East Hawaii News

UH-Hilo’s Ka Haka ‘Ula O Ke‘elikōlani Awarded Ford Grant

March 3, 2015, 11:00 AM HST
* Updated March 3, 11:02 AM
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The University of Hawa’i Foundation has been awarded a $190,000 grant from the Ford Foundation to assist the University of Hawai’i at Hilo’s College of Hawaiian Language, Ka Haka ‘Ula O Ke‘elikōlani, along with two other language projects.

Usually, the Ford Foundation doesn’t support language programs, but because of the overall success of  UH-Hilo’s Ka Haka ‘Ula O Ke‘elikōlani, a one-time grant opportunity was made. The program is known for its renowned language revitalization success.

UH-Hilo’s Ka Haka ‘Ula O Ke‘elikōlani follows the mission of seeking revitalization of the Hawaiian language and culture and to aid other indigenous people who wish to revitalize their own endangered languages and cultures.

“While the college’s efforts have helped lead to the reestablishment of Hawaiian as a living language, the flourishing of Hawaiian art forms, and an increase in cultural identity and pride – much more needs to be accomplished to increase the number of language and culture bearers for the 21st century. This grant recognizes the best practice that can be helpful to other involved with language and culture revitalization,” said Roberta Uno, Senior Program Officer for Arts and Culture at the Ford Foundation.

Director of UH-Hilo’s Ka Haka ‘Ula O Ke‘elikōlani program, Keiki Kawai’ae’a said, “We are grateful to Roberta and the Ford Foundation for the opportunity to bring together significant work of three important colleagues in Hawai’i.”

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The grandfather of the Hawaiian language, Dr. Larry Kimura of UH Hilo’s Ka Hala ‘Ula O Ke‘elikōlani program, is interested in composing a digital library of Native Hawaiian audio speech behavior samples. These samples, he says, will promote native-like acquisition for Hawaiian second-language learners.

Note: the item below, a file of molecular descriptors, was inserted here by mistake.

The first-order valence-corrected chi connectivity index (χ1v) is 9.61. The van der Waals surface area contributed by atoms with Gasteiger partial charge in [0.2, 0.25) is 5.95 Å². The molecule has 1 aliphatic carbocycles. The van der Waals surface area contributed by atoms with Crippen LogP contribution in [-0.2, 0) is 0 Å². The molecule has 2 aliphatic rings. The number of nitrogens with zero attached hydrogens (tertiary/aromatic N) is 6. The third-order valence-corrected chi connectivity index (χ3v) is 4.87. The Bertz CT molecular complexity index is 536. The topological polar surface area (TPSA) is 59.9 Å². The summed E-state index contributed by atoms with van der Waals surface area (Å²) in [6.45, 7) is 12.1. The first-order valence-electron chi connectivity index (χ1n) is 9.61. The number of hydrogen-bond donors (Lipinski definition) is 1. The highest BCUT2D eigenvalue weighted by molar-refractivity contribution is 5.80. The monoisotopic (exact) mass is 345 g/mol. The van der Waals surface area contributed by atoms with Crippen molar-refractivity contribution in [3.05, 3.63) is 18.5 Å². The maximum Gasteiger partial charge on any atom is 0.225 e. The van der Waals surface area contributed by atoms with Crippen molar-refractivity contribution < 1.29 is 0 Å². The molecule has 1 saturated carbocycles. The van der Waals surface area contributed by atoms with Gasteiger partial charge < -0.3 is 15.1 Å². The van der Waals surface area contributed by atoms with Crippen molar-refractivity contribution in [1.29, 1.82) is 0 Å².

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“This grant will enable a start in editing over 550 hours of audio interview recordings that I documented from among Hawai’i’s last fluent native Hawaiian speakers over a sixteen-year period from 1972 to 1988,” Kimura said. “The editing process renders a more pragmatic electronic library of audio selections regarding Hawaiian culture knowledge on a wide range of subjects and a rich register of traditional Hawaiian first language behavior relevant to Hawaiian language and culture classes taught through the medium of Hawaiian. The utilization of this invaluable audio documentation of Hawaiian voice reconnects and rejuvenates new fluent Hawaiian speakers to a higher level of Hawaiian language ability. With the regeneration of strong speakers of Hawaiian, a more vibrant Hawai’i prospers rooted in its own unique language and way of life.”

Two additional projects, Mauiakama and Miuolahiki will receive part of the funding.

Mauiakama is a project of Dr. Kapa Oliveira of the Kawaihuelani Center for Hawaiian Language at the Univerisity of Manoa and Kahele Dukelow and Kaleikoa Ka’eo of the University of Hawai’i at Maui College. The project aims to increase Hawaiian language proficiency and engagement by being exposed to traditional Hawaiian sustainability practices, including hands-on place-based fishing, farming, and food preparation, engaging in conversations with native speakers of Hawaiian, and teaching key Hawaiian studies concepts and the significance of Hawaiian Cultural sites throughout Maui.

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A collaborative UH-Hilo project with ‘Alika McNicoll of ‘Aha Punana, Niuolahiki is creating content for 40 e-books. These are in addition to the designing and production of print books for students participating in Ka Haka ‘Ula O Ke‘elikōlani. Niuolahiki extends its culturally-footed language program throughout the world through distance learning, with students throughout Hawai’i, the continental United States, South America, Europe, and Asia.

“Saving languages is part of our knowledge pool. Language contains the way we see the world knowledge that has been created by that specific group, knowledge that is unique to any other place in the world. It connects us to our identity of who we are and where we come from. Lost the language and you lose the culture, the knowledge pool, and that way of seeing and being in the world,” Kaiwai’ae’a explained.

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